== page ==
Arm yourself with a pen and paper to write a shopping list. This ukadiche modak employs lots of Marathi ingredients, like rice flour, grated coconut (preferably fresh), and poppy seeds, among other things. If you cook Indian food often, you’ll likely already have many of these ingredients in your pantry! 

 Let’s dive into how we use each ingredient in the dish, plus its flavor profile. This methodology helps us understand the dish as a whole. You’ll want to scroll down to the recipe card for precise measurements.

Ingredients for Modak Dough

  • Rice flour forms the basis of the modak dough. It has a subtle flavor and delicate texture and is naturally gluten-free. Use fine rice flour for the best results.
  • Water brings the whole dough together. 
  • Ghee added to the water used in cooking the dough helps to make it soft. It also stops the dough from sticking to the pan while steaming!
  • Sea salt provides added tastiness to the modak dough. 
  • Milk makes the dough extra smooth and soft while adding a certain creaminess.

Ingredients for the Maharashtrian Modak Filling

  • Ghee, also known in Marathi as “toop,” is vital for cooking the filling. It provides a pleasant buttery and slightly nutty flavor. 
  • Fresh grated coconut is the main component of the filling, adding a sweet, milky, and gently toasted flavor profile.
  • Jaggery is a traditional sweetener. It has a rich syrup, caramel-like flavor with more depth than white sugar. 
  • Almonds are optional, but amp up the gorgeous nutty aroma and taste of the ukadiche modak. 
  • White poppy seeds are sweet and nutty. They complement the fragrance of Indian spices. Make sure you use white poppy seeds, not the more common black or blue ones; white poppy has a milder taste.
  • Cardamom powder is a complex spice with peppery, citrusy, floral, and minty flavor notes. It frequently pops up in Indian desserts like seviyan kheer and ukadiche modak. 

Cookware You Need

Ukadiche modak on a plate.

How to Make Ukadiche Modak

Once you split the process into manageable steps, ukadiche modak is surprisingly straightforward to cook! Familiarize yourself with these steps before following the detailed instructions in the recipe card. 

  1. Make the dough by steaming rice flour in boiling water with salt and ghee.
  2. Make the stuffing by roasting poppy seeds, grated coconut, jaggery, and ground almonds in ghee until the jaggery melts. 
  3. Knead the dough with milk until smooth. 
  4. Make the modak, starting by separating it into small balls. Using the mold, shape the modak (more information below). 
  5. Steam the modak until cooked, then serve with melted ghee. 

How to Make Ukadiche Modak in Mould

I tried making ukadiche modak years and years ago. Back then, I had a lot of enthusiasm but not enough Maharashtrian cooking experience, so you can imagine how it went!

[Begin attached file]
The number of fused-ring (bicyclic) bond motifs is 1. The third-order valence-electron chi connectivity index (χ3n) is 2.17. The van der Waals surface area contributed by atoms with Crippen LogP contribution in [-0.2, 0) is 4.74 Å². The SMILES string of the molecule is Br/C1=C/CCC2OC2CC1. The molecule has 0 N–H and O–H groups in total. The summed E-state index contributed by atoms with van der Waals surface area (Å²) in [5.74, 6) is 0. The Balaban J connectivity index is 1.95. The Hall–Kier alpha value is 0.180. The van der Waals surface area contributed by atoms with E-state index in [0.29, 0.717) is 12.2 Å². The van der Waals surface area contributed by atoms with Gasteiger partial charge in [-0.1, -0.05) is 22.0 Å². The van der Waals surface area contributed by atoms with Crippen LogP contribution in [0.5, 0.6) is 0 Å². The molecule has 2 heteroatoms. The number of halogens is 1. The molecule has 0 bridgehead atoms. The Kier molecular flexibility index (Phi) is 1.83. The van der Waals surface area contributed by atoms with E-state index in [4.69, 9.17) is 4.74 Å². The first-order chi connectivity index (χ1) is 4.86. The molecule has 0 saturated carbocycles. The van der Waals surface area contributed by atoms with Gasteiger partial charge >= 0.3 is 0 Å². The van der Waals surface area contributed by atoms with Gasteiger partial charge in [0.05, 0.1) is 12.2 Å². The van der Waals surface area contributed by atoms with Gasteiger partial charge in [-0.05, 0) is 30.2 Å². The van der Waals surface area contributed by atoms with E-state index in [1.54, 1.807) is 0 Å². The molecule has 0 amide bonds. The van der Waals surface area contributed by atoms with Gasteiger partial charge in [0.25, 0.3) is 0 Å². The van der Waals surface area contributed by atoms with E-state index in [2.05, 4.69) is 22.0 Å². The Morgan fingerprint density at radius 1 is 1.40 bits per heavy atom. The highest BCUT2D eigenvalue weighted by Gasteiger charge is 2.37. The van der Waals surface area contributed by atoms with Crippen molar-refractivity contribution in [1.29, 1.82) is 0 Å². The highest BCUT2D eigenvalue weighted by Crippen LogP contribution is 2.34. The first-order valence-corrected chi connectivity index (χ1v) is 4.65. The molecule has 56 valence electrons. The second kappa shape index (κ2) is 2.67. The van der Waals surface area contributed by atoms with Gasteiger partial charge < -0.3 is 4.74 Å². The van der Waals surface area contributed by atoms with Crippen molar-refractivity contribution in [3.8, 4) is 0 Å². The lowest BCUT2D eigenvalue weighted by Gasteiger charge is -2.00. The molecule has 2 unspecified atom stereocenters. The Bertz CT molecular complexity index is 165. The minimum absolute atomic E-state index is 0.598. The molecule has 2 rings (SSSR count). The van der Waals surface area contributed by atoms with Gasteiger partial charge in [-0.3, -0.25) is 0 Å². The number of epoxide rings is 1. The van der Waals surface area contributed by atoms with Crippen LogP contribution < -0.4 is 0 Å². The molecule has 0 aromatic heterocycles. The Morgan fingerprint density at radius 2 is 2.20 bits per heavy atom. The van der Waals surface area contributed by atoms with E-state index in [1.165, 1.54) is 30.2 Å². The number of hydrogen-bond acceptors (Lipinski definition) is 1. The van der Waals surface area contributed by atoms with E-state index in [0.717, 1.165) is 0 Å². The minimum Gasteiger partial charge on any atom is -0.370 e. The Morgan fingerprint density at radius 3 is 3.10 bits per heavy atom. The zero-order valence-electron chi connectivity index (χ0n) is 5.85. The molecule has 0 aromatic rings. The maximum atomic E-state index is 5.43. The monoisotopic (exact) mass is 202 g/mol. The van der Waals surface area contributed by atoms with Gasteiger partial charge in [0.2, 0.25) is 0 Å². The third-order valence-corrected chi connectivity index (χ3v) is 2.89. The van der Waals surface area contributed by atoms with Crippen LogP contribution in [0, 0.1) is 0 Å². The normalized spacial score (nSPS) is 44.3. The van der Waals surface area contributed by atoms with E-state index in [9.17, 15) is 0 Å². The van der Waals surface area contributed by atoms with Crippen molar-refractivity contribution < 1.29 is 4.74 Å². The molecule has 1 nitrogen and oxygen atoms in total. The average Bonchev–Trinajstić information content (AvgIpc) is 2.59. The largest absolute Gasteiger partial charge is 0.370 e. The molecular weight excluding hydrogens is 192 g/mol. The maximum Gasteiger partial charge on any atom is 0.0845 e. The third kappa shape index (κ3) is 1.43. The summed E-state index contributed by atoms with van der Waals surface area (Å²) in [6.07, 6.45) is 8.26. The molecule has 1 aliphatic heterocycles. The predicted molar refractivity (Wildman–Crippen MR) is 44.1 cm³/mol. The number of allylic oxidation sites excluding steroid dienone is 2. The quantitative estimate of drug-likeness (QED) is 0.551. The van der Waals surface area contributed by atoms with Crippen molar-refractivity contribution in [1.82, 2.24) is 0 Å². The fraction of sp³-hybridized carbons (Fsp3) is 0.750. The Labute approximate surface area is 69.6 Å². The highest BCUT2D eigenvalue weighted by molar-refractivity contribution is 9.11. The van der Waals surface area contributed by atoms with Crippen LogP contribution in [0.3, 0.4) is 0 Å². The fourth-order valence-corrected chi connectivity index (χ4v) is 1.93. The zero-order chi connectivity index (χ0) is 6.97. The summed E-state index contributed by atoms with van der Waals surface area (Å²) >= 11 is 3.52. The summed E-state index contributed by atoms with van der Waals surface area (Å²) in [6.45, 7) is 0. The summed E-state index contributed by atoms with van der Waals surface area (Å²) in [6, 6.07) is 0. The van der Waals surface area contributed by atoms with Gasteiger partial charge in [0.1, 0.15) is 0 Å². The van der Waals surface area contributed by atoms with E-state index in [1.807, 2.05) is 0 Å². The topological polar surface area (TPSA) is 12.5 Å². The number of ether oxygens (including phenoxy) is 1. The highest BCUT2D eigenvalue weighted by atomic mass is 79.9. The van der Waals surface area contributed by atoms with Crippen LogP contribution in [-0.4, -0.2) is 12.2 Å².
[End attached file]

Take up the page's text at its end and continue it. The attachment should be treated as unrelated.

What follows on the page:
Honestly, the biggest issue I faced was that I had no molds. The modak I made tasted irresistible — but didn’t look so good! 

So if you’re nervous about making ukadiche modak for the first time, or you’ve had bad experiences before, using a mold will make it practically effortless. Trust me! Shaping them by hand is incredibly hard without years of practice. 

  1. First, open the mold and grease it with ghee (or neutral oil). This step is crucial! 
  2. Place a ball of modak dough inside the mold and close it, securing the latch. 
  3. From the opening in the bottom of the mold, use your fingers to begin pressing the dough into the sides of the mold. The aim is to achieve a thin, even layer. The excess dough will spill out of the bottom; don’t worry. 
  4. Take some modak stuffing and carefully place it inside the mold from the bottom. 
  5. Use the excess dough to seal the bottom of the modak. 
  6. Carefully open the mold and remove your modak. 

Repeat the process, remembering to grease the mold each time. You’re all set to cook the modak! 

Ukadiche modak split open showing the coconut and jaggery filling.

Tips to Make Ukadiche Modak

Ukadiche modak may be a surprisingly straightforward recipe, but things can still go wrong! To minimize the chances of mistakes, I always recommend following the recipe to a T and paying extra attention to these tips. 

  • Sieve the rice flour for the best texture in the modak dough. 
  • Lightly grease your hands before kneading to avoid the dough sticking to your palms. 
  • Knead the modak dough until it’s completely smooth. This procedure may take longer than you expect. It’s normal for it to take more than five minutes! 
  • Avoid overcooking the jaggery-coconut filling, or it can become too hard, making the modak impossible to fill. 
  • Cook all the moisture from the filling, or the excess moisture will leak from the bottom of the modak while steaming them. It’s a delicate balance! 
  • Grease the modak molds with ghee (or sesame oil if you want to make a vegan version) to ensure the modak is easy to remove and preserve their pretty patterns.